By this time 69 years ago, beachheads had been established on all five of the Normandy invasion beaches including Omaha. Soldiers and tanks were starting to move inland to secure the beachheads.
As to casualties, we will never have an exact figure. Most of what we have are estimates. The long-time general estimate was 10,000 Allied men killed, wounded, captured, or missing in action. However, research from the National D-Day Memorial Foundation now puts the number killed at a much higher figure than previously thought.
The Allied casualties figures for D-Day have generally been estimated at 10,000, including 2500 dead. Broken down by nationality, the usual D-Day casualty figures are approximately 2700 British, 946 Canadians, and 6603 Americans. However recent painstaking research by the US National D-Day Memorial Foundation has achieved a more accurate – and much higher – figure for the Allied personnel who were killed on D-Day. They have recorded the names of individual Allied personnel killed on 6 June 1944 in Operation Overlord, and so far they have verified 2499 American D-Day fatalities and 1915 from the other Allied nations, a total of 4414 dead (much higher than the traditional figure of 2500 dead). Further research may mean that these numbers will increase slightly in future. The details of this research will in due course be available on the Foundation’s website at www.dday.org. This new research means that the casualty figures given for individual units in the next few paragraphs are no doubt inaccurate, and hopefully more accurate figures will one day be calculated.
Casualties on the British beaches were roughly 1000 on Gold Beach and the same number on Sword Beach. The remainder of the British losses were amongst the airborne troops: some 600 were killed or wounded, and 600 more were missing; 100 glider pilots also became casualties. The losses of 3rd Canadian Division at Juno Beach have been given as 340 killed, 574 wounded and 47 taken prisoner.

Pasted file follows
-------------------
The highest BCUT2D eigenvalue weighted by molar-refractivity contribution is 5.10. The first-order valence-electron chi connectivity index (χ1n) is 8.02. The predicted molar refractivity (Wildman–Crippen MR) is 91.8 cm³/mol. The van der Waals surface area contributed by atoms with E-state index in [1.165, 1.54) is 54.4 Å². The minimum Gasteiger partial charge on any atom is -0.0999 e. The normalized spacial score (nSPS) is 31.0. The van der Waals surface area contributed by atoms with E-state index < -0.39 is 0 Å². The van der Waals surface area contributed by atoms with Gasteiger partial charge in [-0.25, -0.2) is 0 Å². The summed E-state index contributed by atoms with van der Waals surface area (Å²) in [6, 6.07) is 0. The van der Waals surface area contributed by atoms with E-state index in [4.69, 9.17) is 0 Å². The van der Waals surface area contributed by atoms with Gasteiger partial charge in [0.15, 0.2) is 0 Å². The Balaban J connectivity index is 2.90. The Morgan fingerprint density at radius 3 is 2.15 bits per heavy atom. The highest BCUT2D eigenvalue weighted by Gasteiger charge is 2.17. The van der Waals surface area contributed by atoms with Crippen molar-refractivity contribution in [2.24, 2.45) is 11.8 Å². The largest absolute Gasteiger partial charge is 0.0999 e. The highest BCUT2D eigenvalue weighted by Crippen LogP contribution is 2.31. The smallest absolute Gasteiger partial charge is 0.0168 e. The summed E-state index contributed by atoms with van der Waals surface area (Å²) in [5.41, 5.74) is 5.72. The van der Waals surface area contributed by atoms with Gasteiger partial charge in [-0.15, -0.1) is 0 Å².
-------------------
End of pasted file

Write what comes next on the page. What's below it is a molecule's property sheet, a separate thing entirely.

The breakdown of US casualties was 1465 dead, 3184 wounded, 1928 missing and 26 captured. Of the total US figure, 2499 casualties were from the US airborne troops (238 of them being deaths). The casualties at Utah Beach were relatively light: 197, including 60 missing. However, the US 1st and 29th Divisions together suffered around 2000 casualties at Omaha Beach.
The Wall Street Journal had an article today by Nathan Ward in which he tells of his maternal grandfather who was a chaplain in the 29th Infantry Division. His grandfather and a Jewish chaplain, Rabbi Manuel Poliakoff, held a funeral service for 800 dead American servicemen buried in a temporary mass grave on Omaha Beach. I think that gives some idea of the enormous losses from that first day of battle.
I stumbled across some color archival footage of D-Day. The usual images of much of D-Day and, for that matter, WWII, are in black and white such as these by Robert Capa. Thus, seeing it in color seems somewhat strange.
Looking back at the men that fought and died in the invasion of Normandy, we think of them as fathers, grandfathers, and great-grandfathers. However, most who will read this today are older than the men who fought on those bloody beaches were when they landed. I am older today than Ike, Omar Bradley, and Monty were in 1944. The oldest man to go ashore that first day was Brigadier Gen. Ted Roosevelt, Jr. who was 56 just as I am today. I still have a hard time comprehending this.
To sum it up, I thank God that we had such men who willingly faced such unimaginable horrors to liberate Europe and the rest of the world from the Nazis. I just hope we can still prove to be worthy of their sacrifice.
UPDATE: Here is an interesting photo essay of Normandy in 1944 and now. The photographer has used archival photos and returned to the same location to show what it looks like today.